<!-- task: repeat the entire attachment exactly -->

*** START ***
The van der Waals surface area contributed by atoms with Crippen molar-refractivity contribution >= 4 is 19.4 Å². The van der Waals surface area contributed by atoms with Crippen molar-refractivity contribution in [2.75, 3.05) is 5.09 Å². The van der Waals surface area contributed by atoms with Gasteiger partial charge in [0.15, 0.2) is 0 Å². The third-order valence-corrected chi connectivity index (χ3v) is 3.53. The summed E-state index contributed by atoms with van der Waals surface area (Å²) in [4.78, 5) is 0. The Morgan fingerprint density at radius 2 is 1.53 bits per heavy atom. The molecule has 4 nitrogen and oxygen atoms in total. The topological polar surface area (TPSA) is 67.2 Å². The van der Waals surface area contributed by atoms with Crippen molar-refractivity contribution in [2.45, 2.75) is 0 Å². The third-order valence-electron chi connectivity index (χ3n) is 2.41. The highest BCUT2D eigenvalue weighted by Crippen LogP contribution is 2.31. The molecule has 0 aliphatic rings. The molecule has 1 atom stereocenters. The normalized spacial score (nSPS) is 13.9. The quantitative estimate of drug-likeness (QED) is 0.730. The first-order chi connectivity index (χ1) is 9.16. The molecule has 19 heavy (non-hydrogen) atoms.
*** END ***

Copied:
The van der Waals surface area contributed by atoms with Crippen molar-refractivity contribution >= 4 is 19.4 Å². The van der Waals surface area contributed by atoms with Crippen molar-refractivity contribution in [2.75, 3.05) is 5.09 Å². The van der Waals surface area contributed by atoms with Gasteiger partial charge in [0.15, 0.2) is 0 Å². The third-order valence-corrected chi connectivity index (χ3v) is 3.53. The summed E-state index contributed by atoms with van der Waals surface area (Å²) in [4.78, 5) is 0. The Morgan fingerprint density at radius 2 is 1.53 bits per heavy atom. The molecule has 4 nitrogen and oxygen atoms in total. The topological polar surface area (TPSA) is 67.2 Å². The van der Waals surface area contributed by atoms with Crippen molar-refractivity contribution in [2.45, 2.75) is 0 Å². The third-order valence-electron chi connectivity index (χ3n) is 2.41. The highest BCUT2D eigenvalue weighted by Crippen LogP contribution is 2.31. The molecule has 0 aliphatic rings. The molecule has 1 atom stereocenters. The normalized spacial score (nSPS) is 13.9. The quantitative estimate of drug-likeness (QED) is 0.730. The first-order chi connectivity index (χ1) is 9.16. The molecule has 19 heavy (non-hydrogen) atoms.